“…Henry Beamis, a charter member in the fraternity of dreamers, a bookish little man whose passion is the printed page, but it was conspired against by a bank president and a wife and a world of time clockers and the unrelenting hands of a clock. But in just a moment Mr. Beamis will enter a world without bank presidents, or wives or clocks or anything else….”
Mr. Beamis is not “an efficient member of [the] organization”. His superior reprimands him for being “a reader”, a quality unappealing in an employee. Beamis’ ritual of scanning through texts at work is a direct result of the autocratic rule of his wife who refuses to let him read, rejecting the custom as “sacrificing the art of conversation”. Sterling crafts for us a situation where the society of a man rejects his hermetic habit of books. Albeit, this is not a Farhenteit-451 construction in which books are considered completely deplorable and to be done away with by force. While the libraries still stands and the texts are still available, it seems that the forces in Mr. Breamis’ world, the company he keeps, prevent him from his indulgence.
Mr. Beamis sneaks away while at work to read within a bank vault, inadvertently functioning for our protagonist as a bomb shelter. In this appears a perfect juncture to insert an apocalypse, a cataclysm by hydrogen bomb. It seems impossible for much of the television and movies produced during this time (late 1950’s) to not address world war fears and the development of nuclear armaments. This particular episode is really most interesting for it’s presentation of the post-apocalyptic moment, after the breaking of Beamis’ pocket watch, which cracked due to the bombing, into a new mode of time. The destroyed innards of the bank serve to symbolize the ceasing of a world created upon a very specific system of values, a collapse of civilization. The destruction of a structure created for the purpose of storing and dispensing forms of capital, is the initial indicator of the end of the world. A tape recorder reels out the speech dictated by the head banker to his secretary for the Thursday night banquet (“a constant remembrance that the bank, like a political office, is a public trust”) self-destructs as the sole survivor first moves with timid steps through the remains of a past-life vanished. The “battered monuments” of infrastructure, (a pay-phone, a neighborhood bar, a mailbox) help to confirm the mysterious extinction of Beamis’ former environment.
On a side note, one of the cinematography effects I appreciate about the scenes portrayed of a world-burned-out are the obvious markings of the shot taking place on a set, like the weird way the horizon looks and how the sky appears totally motionless. There is something exciting about the idea of imagining the world destroyed and then constructing such a vision, “a smashed landscape”, on a closed set in warehouse in southern California.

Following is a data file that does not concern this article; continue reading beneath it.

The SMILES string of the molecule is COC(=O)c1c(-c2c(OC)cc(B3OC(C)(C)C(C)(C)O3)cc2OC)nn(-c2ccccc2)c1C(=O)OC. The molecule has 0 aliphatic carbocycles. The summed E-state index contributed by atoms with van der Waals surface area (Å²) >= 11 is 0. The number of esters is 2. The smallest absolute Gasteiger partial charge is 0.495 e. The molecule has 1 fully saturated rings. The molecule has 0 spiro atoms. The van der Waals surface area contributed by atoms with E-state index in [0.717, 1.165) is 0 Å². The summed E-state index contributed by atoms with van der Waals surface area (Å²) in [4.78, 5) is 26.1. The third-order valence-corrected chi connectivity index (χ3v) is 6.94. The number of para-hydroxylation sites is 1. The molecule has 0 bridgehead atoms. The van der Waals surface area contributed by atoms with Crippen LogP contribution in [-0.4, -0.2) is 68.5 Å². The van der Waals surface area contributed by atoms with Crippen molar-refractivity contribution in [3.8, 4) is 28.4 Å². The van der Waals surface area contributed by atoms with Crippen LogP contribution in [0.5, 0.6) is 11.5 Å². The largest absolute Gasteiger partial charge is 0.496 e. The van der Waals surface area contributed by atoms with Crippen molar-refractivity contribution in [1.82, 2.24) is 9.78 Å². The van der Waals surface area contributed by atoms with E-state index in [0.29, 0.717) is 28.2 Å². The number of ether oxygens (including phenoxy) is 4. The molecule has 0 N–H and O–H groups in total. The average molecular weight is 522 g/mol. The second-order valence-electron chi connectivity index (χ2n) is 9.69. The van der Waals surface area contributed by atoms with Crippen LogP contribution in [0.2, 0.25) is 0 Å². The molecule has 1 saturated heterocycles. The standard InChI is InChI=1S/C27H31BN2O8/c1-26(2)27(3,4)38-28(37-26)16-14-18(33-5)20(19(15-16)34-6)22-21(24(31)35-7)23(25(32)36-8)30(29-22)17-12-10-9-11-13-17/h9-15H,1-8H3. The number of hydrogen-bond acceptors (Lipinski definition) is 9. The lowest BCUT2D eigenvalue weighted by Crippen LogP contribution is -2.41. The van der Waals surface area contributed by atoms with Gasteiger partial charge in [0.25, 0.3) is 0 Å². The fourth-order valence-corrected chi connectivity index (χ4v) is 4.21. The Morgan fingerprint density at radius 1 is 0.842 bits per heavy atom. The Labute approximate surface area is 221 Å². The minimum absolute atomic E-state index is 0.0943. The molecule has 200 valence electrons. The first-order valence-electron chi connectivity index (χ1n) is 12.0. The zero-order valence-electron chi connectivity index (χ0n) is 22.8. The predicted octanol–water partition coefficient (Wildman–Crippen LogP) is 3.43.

There is a moment when Beamis almost succumbs to his loneliness, finding a small handgun amongst the rubble. At the moment when he is about to exact his own demise, a beacon of hope presents itself—a fallen pillar of the public library. This is the most beautiful portrait of destruction, Beamis excitedly running up the debris-ridden stairs littered with novels by famous authors. These works appear to be his saving grace, his reason to live.
Of course, it seems rather obvious from the beginning that this bespectacled man with lenses thick like magnifying glass will suffer some strange fate related to his sight. Indeed, upon his greatest moment of joy, his exuberant embrace of time unconstrained, he leans over and his glasses fall from his face, smashing to pieces on the ground.
It’s fair to say that this is a morose story. Without doubt, it would be unlikely for Beamis’ fate to not become somehow twisted, for everyone else’s apocalypse to become his own utopia. Still, we are never led to view Beamis as a morally corrupt man deserving a harsh sentence. Instead, we witness a man saved from death twice only to suffer a grueling sentence, to be stripped of his vision and, ultimately, his will to live by Sterling’s exploitation of a frailty.
This episode contains the classic sort of irony characteristic of Rod Sterling and The Twilight Zone, the appearance of a situation that reveals itself as not possibly being what it seems. The viewer can understand at an early point that the plot will somehow manifest a shifted version of reality by the end, the last moments destined to make sense of the scenes prior and generate an end with a resemblance of shrouded explanation. What is commendable about The Twilight Zone is it’s unwillingness to edify, the series reluctance to provide unprecedented glimmers of optimism or explicit morals. The whole premise of Sterling’s creation is to depict an altered dimension more-often-than-not with a rationale not based in our own immediate realities. So nice about this approach to storytelling is the expressive freedom present in creating a world where things are inexplicable and left with an aura of the unknown. This allows for the tales to present ideas not constricted by the rules of reason, or as Sterling would say, in The Twilight Zone.